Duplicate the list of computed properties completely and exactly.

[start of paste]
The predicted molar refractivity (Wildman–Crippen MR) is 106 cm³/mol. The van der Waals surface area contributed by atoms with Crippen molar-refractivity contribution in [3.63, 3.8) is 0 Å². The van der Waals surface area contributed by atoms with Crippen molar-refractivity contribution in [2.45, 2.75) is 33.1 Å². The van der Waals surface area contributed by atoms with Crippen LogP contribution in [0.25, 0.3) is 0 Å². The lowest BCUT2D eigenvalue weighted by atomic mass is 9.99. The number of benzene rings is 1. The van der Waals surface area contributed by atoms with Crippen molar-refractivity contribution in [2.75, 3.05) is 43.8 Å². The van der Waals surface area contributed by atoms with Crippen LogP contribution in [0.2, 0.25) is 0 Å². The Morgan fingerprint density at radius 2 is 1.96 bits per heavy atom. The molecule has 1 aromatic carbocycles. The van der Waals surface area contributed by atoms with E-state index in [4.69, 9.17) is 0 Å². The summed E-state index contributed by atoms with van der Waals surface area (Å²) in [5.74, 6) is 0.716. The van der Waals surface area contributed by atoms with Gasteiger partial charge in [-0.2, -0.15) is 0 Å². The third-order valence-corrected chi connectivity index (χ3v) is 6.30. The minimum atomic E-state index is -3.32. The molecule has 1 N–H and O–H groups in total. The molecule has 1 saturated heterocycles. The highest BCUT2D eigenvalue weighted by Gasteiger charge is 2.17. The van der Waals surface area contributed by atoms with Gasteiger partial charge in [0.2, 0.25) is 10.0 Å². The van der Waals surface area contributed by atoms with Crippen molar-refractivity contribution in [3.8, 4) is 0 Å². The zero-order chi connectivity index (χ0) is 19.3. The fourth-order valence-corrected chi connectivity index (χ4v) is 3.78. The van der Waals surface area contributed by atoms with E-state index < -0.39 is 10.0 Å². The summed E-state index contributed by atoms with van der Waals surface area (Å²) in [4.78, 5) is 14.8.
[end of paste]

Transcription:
The predicted molar refractivity (Wildman–Crippen MR) is 106 cm³/mol. The van der Waals surface area contributed by atoms with Crippen molar-refractivity contribution in [3.63, 3.8) is 0 Å². The van der Waals surface area contributed by atoms with Crippen molar-refractivity contribution in [2.45, 2.75) is 33.1 Å². The van der Waals surface area contributed by atoms with Crippen LogP contribution in [0.25, 0.3) is 0 Å². The lowest BCUT2D eigenvalue weighted by atomic mass is 9.99. The number of benzene rings is 1. The van der Waals surface area contributed by atoms with Crippen molar-refractivity contribution in [2.75, 3.05) is 43.8 Å². The van der Waals surface area contributed by atoms with Crippen LogP contribution in [0.2, 0.25) is 0 Å². The Morgan fingerprint density at radius 2 is 1.96 bits per heavy atom. The molecule has 1 aromatic carbocycles. The van der Waals surface area contributed by atoms with E-state index in [4.69, 9.17) is 0 Å². The summed E-state index contributed by atoms with van der Waals surface area (Å²) in [5.74, 6) is 0.716. The van der Waals surface area contributed by atoms with Gasteiger partial charge in [-0.2, -0.15) is 0 Å². The third-order valence-corrected chi connectivity index (χ3v) is 6.30. The minimum atomic E-state index is -3.32. The molecule has 1 N–H and O–H groups in total. The molecule has 1 saturated heterocycles. The highest BCUT2D eigenvalue weighted by Gasteiger charge is 2.17. The van der Waals surface area contributed by atoms with Gasteiger partial charge in [0.2, 0.25) is 10.0 Å². The van der Waals surface area contributed by atoms with Crippen molar-refractivity contribution in [3.8, 4) is 0 Å². The zero-order chi connectivity index (χ0) is 19.3. The fourth-order valence-corrected chi connectivity index (χ4v) is 3.78. The van der Waals surface area contributed by atoms with E-state index < -0.39 is 10.0 Å². The summed E-state index contributed by atoms with van der Waals surface area (Å²) in [4.78, 5) is 14.8.